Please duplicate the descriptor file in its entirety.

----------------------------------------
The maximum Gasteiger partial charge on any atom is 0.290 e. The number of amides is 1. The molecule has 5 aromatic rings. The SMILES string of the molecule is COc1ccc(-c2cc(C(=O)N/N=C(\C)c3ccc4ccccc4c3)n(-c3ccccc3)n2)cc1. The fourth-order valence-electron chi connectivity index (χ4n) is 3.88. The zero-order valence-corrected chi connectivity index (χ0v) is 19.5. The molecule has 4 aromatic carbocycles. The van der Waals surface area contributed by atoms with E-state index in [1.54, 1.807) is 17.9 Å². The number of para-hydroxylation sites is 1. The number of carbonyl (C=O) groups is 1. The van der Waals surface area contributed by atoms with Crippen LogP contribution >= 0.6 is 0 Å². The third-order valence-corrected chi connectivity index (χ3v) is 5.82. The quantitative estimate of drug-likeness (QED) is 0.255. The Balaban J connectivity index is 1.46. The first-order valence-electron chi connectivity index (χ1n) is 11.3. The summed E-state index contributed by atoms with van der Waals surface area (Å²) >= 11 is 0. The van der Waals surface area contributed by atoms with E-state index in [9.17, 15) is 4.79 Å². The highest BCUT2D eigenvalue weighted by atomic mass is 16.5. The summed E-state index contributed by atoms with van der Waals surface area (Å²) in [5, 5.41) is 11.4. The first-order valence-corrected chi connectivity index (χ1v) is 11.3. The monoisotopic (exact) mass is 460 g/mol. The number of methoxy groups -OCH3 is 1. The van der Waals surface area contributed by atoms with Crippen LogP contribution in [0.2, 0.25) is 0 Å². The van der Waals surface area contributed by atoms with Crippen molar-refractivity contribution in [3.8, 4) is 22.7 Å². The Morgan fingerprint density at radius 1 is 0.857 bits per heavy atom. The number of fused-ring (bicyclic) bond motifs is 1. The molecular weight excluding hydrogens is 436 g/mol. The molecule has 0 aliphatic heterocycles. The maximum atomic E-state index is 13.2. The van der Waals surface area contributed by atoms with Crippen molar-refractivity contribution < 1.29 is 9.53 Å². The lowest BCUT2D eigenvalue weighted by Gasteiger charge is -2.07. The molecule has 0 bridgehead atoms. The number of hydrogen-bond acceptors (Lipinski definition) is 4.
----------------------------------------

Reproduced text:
The maximum Gasteiger partial charge on any atom is 0.290 e. The number of amides is 1. The molecule has 5 aromatic rings. The SMILES string of the molecule is COc1ccc(-c2cc(C(=O)N/N=C(\C)c3ccc4ccccc4c3)n(-c3ccccc3)n2)cc1. The fourth-order valence-electron chi connectivity index (χ4n) is 3.88. The zero-order valence-corrected chi connectivity index (χ0v) is 19.5. The molecule has 4 aromatic carbocycles. The van der Waals surface area contributed by atoms with E-state index in [1.54, 1.807) is 17.9 Å². The number of para-hydroxylation sites is 1. The number of carbonyl (C=O) groups is 1. The van der Waals surface area contributed by atoms with Crippen LogP contribution >= 0.6 is 0 Å². The third-order valence-corrected chi connectivity index (χ3v) is 5.82. The quantitative estimate of drug-likeness (QED) is 0.255. The Balaban J connectivity index is 1.46. The first-order valence-electron chi connectivity index (χ1n) is 11.3. The summed E-state index contributed by atoms with van der Waals surface area (Å²) >= 11 is 0. The van der Waals surface area contributed by atoms with E-state index in [9.17, 15) is 4.79 Å². The highest BCUT2D eigenvalue weighted by atomic mass is 16.5. The summed E-state index contributed by atoms with van der Waals surface area (Å²) in [5, 5.41) is 11.4. The first-order valence-corrected chi connectivity index (χ1v) is 11.3. The monoisotopic (exact) mass is 460 g/mol. The number of methoxy groups -OCH3 is 1. The van der Waals surface area contributed by atoms with Crippen LogP contribution in [0.2, 0.25) is 0 Å². The van der Waals surface area contributed by atoms with Crippen molar-refractivity contribution in [3.8, 4) is 22.7 Å². The Morgan fingerprint density at radius 1 is 0.857 bits per heavy atom. The number of fused-ring (bicyclic) bond motifs is 1. The molecular weight excluding hydrogens is 436 g/mol. The molecule has 0 aliphatic heterocycles. The maximum atomic E-state index is 13.2. The van der Waals surface area contributed by atoms with Crippen molar-refractivity contribution < 1.29 is 9.53 Å². The lowest BCUT2D eigenvalue weighted by Gasteiger charge is -2.07. The molecule has 0 bridgehead atoms. The number of hydrogen-bond acceptors (Lipinski definition) is 4.